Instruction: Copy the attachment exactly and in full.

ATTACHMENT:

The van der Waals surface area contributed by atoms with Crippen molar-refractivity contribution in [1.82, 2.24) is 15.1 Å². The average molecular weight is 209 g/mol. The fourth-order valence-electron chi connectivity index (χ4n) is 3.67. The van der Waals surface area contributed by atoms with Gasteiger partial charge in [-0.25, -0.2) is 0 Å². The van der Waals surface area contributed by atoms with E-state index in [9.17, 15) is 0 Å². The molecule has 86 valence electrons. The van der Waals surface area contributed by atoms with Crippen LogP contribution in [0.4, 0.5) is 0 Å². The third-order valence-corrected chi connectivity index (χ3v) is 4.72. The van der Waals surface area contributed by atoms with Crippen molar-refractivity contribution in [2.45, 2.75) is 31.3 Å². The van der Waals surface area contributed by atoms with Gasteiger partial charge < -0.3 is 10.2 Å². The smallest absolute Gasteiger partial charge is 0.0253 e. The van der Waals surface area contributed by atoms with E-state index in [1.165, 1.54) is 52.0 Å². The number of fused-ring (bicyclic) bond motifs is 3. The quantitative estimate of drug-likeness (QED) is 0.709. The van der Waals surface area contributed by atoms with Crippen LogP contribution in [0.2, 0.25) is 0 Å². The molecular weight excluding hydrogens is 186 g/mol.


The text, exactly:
The van der Waals surface area contributed by atoms with Crippen molar-refractivity contribution in [1.82, 2.24) is 15.1 Å². The average molecular weight is 209 g/mol. The fourth-order valence-electron chi connectivity index (χ4n) is 3.67. The van der Waals surface area contributed by atoms with Gasteiger partial charge in [-0.25, -0.2) is 0 Å². The van der Waals surface area contributed by atoms with E-state index in [9.17, 15) is 0 Å². The molecule has 86 valence electrons. The van der Waals surface area contributed by atoms with Crippen LogP contribution in [0.4, 0.5) is 0 Å². The third-order valence-corrected chi connectivity index (χ3v) is 4.72. The van der Waals surface area contributed by atoms with Crippen molar-refractivity contribution in [2.45, 2.75) is 31.3 Å². The van der Waals surface area contributed by atoms with Gasteiger partial charge < -0.3 is 10.2 Å². The smallest absolute Gasteiger partial charge is 0.0253 e. The van der Waals surface area contributed by atoms with E-state index in [1.165, 1.54) is 52.0 Å². The number of fused-ring (bicyclic) bond motifs is 3. The quantitative estimate of drug-likeness (QED) is 0.709. The van der Waals surface area contributed by atoms with Crippen LogP contribution in [0.2, 0.25) is 0 Å². The molecular weight excluding hydrogens is 186 g/mol.